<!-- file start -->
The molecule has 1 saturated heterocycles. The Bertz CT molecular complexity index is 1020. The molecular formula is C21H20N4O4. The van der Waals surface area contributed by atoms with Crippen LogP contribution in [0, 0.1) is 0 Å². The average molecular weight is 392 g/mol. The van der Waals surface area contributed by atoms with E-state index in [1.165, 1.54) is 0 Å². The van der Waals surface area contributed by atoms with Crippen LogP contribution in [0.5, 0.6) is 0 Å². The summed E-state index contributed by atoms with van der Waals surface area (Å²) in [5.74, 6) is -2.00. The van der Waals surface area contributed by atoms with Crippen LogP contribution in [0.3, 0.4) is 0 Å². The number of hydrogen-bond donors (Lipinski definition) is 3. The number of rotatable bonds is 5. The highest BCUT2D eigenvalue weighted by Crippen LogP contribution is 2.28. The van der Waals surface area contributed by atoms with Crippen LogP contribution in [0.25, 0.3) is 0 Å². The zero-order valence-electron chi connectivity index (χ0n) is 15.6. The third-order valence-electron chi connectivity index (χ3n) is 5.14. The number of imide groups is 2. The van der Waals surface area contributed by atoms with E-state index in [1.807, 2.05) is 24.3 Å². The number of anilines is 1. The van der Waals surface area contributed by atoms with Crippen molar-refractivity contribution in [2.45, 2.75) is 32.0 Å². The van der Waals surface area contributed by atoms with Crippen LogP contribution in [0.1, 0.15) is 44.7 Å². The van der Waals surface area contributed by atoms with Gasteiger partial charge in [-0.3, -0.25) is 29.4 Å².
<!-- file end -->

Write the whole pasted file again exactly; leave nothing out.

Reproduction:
The molecule has 1 saturated heterocycles. The Bertz CT molecular complexity index is 1020. The molecular formula is C21H20N4O4. The van der Waals surface area contributed by atoms with Crippen LogP contribution in [0, 0.1) is 0 Å². The average molecular weight is 392 g/mol. The van der Waals surface area contributed by atoms with E-state index in [1.165, 1.54) is 0 Å². The van der Waals surface area contributed by atoms with Crippen LogP contribution in [0.5, 0.6) is 0 Å². The summed E-state index contributed by atoms with van der Waals surface area (Å²) in [5.74, 6) is -2.00. The van der Waals surface area contributed by atoms with Crippen LogP contribution in [0.3, 0.4) is 0 Å². The number of hydrogen-bond donors (Lipinski definition) is 3. The number of rotatable bonds is 5. The highest BCUT2D eigenvalue weighted by Crippen LogP contribution is 2.28. The van der Waals surface area contributed by atoms with Crippen LogP contribution in [0.25, 0.3) is 0 Å². The zero-order valence-electron chi connectivity index (χ0n) is 15.6. The third-order valence-electron chi connectivity index (χ3n) is 5.14. The number of imide groups is 2. The van der Waals surface area contributed by atoms with E-state index in [1.807, 2.05) is 24.3 Å². The number of anilines is 1. The van der Waals surface area contributed by atoms with Crippen molar-refractivity contribution in [2.45, 2.75) is 32.0 Å². The van der Waals surface area contributed by atoms with Crippen LogP contribution in [0.1, 0.15) is 44.7 Å². The van der Waals surface area contributed by atoms with Gasteiger partial charge in [-0.3, -0.25) is 29.4 Å².